Triple Fried Chips Recipe

Posted August 15, 2013 by Stephanie

Most people fall into either the french fry category (thin and crispy) or the chip category (thick and potatoey). I happen to love both. I’m an equal opportunist when it comes to golden, delicious deep-fried potatoes. Thin, thick, crunchy, crispy, I love it all. What I don’t like is deep-frying my own potatoes. I don’t have anything against the deep-frying part, I’m just impatient when it comes to getting deep-fried goodness into my belly. Most french fry or chip recipes take a solid chunk of time and I’m sorry to say that this recipe does too. But trust me — taking the time to triple fry your chips is worth it.


I’ve triple cooked chips before and while delicious, they didn’t taste remotely like the chips I’ve had in London. They really know how to deep-fry thick cut chips in the UK and I’m convinced that it’s due to both the potato variety and the fat they fry in. Most fries in North America are made from russet potatoes and are deep fried in canola oil whereas the chips in the UK are generally made from Maris Piper potatoes and are fried in beef drippings.


I’ve never ever seen Maris Piper potatoes in Vancouver before so I jumped at the chance of buying a bag while I was in London. A quick trip down the butter aisle yielded beef drippings and I decided to take some time out of my London eating adventures to try my hand at making real English chips.


It’s probably not nearly as healthy as frying in canola oil, but I totally loved frying in beef dripping. The chips turned out flavourful and super crisp – probably due to the fact that they were triple-fried. Of course, there can be such a thing as too many dips into hot oil, but I think one more than the standard of double frying isn’t too over the top. The chips ended up being quadruple-cooked, but isn’t more always better?


i am british, i am proper: i am triple fried chips!

Proper British Chips Recipe inspired by Heston Blumenthal
serves 2

  • 3-4 Maris Piper potatoes
  • 6 cups of beef drippings
  • salt to taste

Peel the Maris piper potatoes and cut into evenly sized wedges. Place in a large bowl under cold running water to rinse off the starch.

Drain and place the wedges in a pot of cold water. Bring to a boil over high heat and then lower and simmer gently for 6-7 minutes. The wedges should be almost cooked, but not yet soft.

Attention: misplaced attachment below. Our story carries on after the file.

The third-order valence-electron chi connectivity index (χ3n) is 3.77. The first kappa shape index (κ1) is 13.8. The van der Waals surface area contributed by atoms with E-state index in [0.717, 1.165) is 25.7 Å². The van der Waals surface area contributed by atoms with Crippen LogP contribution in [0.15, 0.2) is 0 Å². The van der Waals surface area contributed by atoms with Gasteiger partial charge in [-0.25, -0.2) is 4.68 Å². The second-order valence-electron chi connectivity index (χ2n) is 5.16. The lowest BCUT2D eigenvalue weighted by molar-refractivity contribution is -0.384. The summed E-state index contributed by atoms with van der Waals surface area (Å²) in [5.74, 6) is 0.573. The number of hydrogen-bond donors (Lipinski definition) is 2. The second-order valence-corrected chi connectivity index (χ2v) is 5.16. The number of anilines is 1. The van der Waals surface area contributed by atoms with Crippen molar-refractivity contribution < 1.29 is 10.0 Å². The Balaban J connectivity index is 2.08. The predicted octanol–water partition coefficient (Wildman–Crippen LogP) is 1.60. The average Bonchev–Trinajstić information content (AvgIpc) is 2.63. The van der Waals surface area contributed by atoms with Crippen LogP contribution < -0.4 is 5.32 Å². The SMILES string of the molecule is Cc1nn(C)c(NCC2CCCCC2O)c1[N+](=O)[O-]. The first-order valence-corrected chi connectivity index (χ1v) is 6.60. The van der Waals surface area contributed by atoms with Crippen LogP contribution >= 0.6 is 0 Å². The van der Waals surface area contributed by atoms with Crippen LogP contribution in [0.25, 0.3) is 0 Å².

Drain the potatoes and place in a large roasting tin. Air dry for five minutes and then shake the tin to rough up the edges, which allows for extra surface for extra crispiness. Cool and chill in the refrigerator until your beef fat has heated up.

Heat up the beef fat in a large pot over medium heat until the fat is 265°F. Fry the chips in batches for 4-5 minutes. They will be pale golden. Remove the chips from the fat, drain and place on paper towels. Cool and place in the fridge if you aren’t planning on eating your chips right away.

When you’re ready to eat your chips, heat the beef fat up to 375°F and fry for another 4-5 minutes. Remove the chips from the fat and drain. They should be a deeper brown and quite crispy. At this point, you can enjoy your chips sprinkled with salt to taste, or if you’re a crunch fiend like me, fry them again for another 2 minutes until they’re deeply golden brown and incredibly crunchy. Enjoy hot.



  1. These are where it’s at. When it comes to chips, the more fry time the better.

  2. Or says:

    I’ve made twice-fried (and once-cooked) fried only one time before, and they were the best I’ve ever eaten. It’s hard to get beef drippings where I’m from, but they actually do turn out pretty well with canola oil, I think. From what I garthered, the important bit is to cool off the fries after every stage. At least two hours in the fridge. This makes their insides soft while the outside gets really really crunchy.

  3. Daniel says:

    Great recipe! Thanks for sharing. I stopped frying with Canola a couple years ago as I realy dont like the “fishy” flavor that it gets when super heated so I use peanut oil for most frying. Now to find some beef lard. Cant wait!

  4. Sophie says:

    A friend who is planning to open a sandwich food cart soon tested out some recipes on us the other night, including french fries cooked twice in beef tallow. BEST fries I have ever tasted, and according his organic/free-range/humane-meat eating self, they are healthier than canola-fried fries. But who cares! THE TASTE! So amazing. Thanks for sharing this excellent method. Can’t wait to try!

  5. EvaBBlogt says:

    I’ve had the triple cooked chips at Heston’s pubs in Bray… They are amazing!

  6. jack R tattis says:

    Hello my father used to cook his fish and chips in beef dripping,and used Bismark and Tamanian Snowflake potatoes.He used to double fry his chips and the chips were always crispy.
    There was no oil in those days 1940/1960Ihave since been told by a new man in the Business that the dripping sears the potato and does not soak it before cooking

  7. Guy Alton says:

    I lived, went to school and worked in the uk. I’m wondering if you were a usual tourist who tried chips at one place a Nd think you know what you’re on about? British chips are thick and there’s no mistaking it potato. However they are not crisp or crunchy. Most people have them alone or on a roll of exceptional quality with salt and vinegar and they are not crunchy!

  8. Deek says:

    I’m in agreement with Guy, nice or not, these are not “Proper British Chips”. If a British chippy served me crunchy chips I’d ask for my money back. Ideally they should be slightly floppy.

    1. Sheila J Hutchinson says:

      I’d love to make those type of “chips”. I type in English chips n it always comes up with fries. I want the kind we’re used to get at Pichadilly when I was at USU. I miss those. If I wanted fries crispy or not that’s what I’d order.

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